HHMI announces new national competition to appoint outstanding physician-scientists as HHMI investigators. The Institute expects to select approximately 15 new researchers by Fall 2007 and is committing approximately $200 million to their first term of appointment.
Researchers have created a map of the protein landscape that regulates a stem cell's ability to differentiate into multiple types of mature cells.
HHMI researchers and their colleagues developed a systematic method for speeding up the crystallization of proteins, an advance that may greatly aid x-ray crystallography.
A new study suggests that human evolution was not just a matter of spontaneous advantageous mutations arising within the human lineage.
Short summaries of the research of the 2006 International Research Scholars.
Treinta y nueve científicos excepcionales de Latinoamérica y Canadá han sido nombrados becarios internacionales de investigación del HHMI.
Thirty-nine outstanding scientists in Latin America and Canada have been named HHMI international research scholars.
HHMI researchers have created a map that helps explain how the brain generates the assortment of specialized proteins it needs to process information.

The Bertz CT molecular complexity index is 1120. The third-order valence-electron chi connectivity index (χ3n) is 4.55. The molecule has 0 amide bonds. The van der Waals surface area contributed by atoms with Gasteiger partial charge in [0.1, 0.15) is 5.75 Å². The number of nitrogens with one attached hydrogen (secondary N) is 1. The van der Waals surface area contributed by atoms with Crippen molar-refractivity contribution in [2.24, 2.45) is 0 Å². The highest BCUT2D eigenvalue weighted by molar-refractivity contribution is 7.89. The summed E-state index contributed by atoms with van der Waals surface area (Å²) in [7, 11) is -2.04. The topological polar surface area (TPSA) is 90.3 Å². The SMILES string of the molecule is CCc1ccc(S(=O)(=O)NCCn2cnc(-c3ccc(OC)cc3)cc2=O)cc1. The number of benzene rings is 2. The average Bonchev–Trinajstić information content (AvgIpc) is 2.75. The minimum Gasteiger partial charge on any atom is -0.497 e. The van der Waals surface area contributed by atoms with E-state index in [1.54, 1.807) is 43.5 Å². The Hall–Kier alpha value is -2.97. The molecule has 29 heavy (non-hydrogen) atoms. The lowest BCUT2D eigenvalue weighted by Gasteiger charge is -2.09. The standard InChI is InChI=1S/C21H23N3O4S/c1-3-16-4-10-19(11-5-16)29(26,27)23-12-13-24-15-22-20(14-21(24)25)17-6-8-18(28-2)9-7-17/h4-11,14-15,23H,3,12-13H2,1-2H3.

A newly identified gene mutation helps explain a subset of cases of osteogenesis imperfecta.
The University of Texas Southwestern Medical Center at Dallas is honoring the life and legacy of the late David L. Garbers by hosting a memorial symposium on November 16, 2006.
Seven HHMI investigators and an HHMI professor have been elected to the Institute of Medicine of the National Academies.
By turning on a single gene, researchers can prevent skin stem cells from maturing into the three types of adult skin cells.
Now that clinical trials have shown ranibizumab's "miraculous" effects on patients' eyesight, a crucial next step is to compare ranibizumab to a related drug, which is less than ten times the cost.
HHMI investigator Craig Mello of the University of Massachusetts Medical School and Stanford researcher Andrew Fire honored for discovery of RNA interference.
El investigador del HHMI Craig C. Mello, de la Facultad de Medicina de la Universidad de Massachussets, y el investigador de Stanford, Andrew Fire, fueron honrados por el descubrimiento de la interferencia de ARN.
A structural protein can determine whether an insect develops the highly organized, light-harvesting eye of a fly.
Some infectious diseases might run in families because susceptibility to them is inherited.
An HHMI international research scholar in Israel has discovered one reason why so-called "flesh-eating" bacteria are so hard to stop.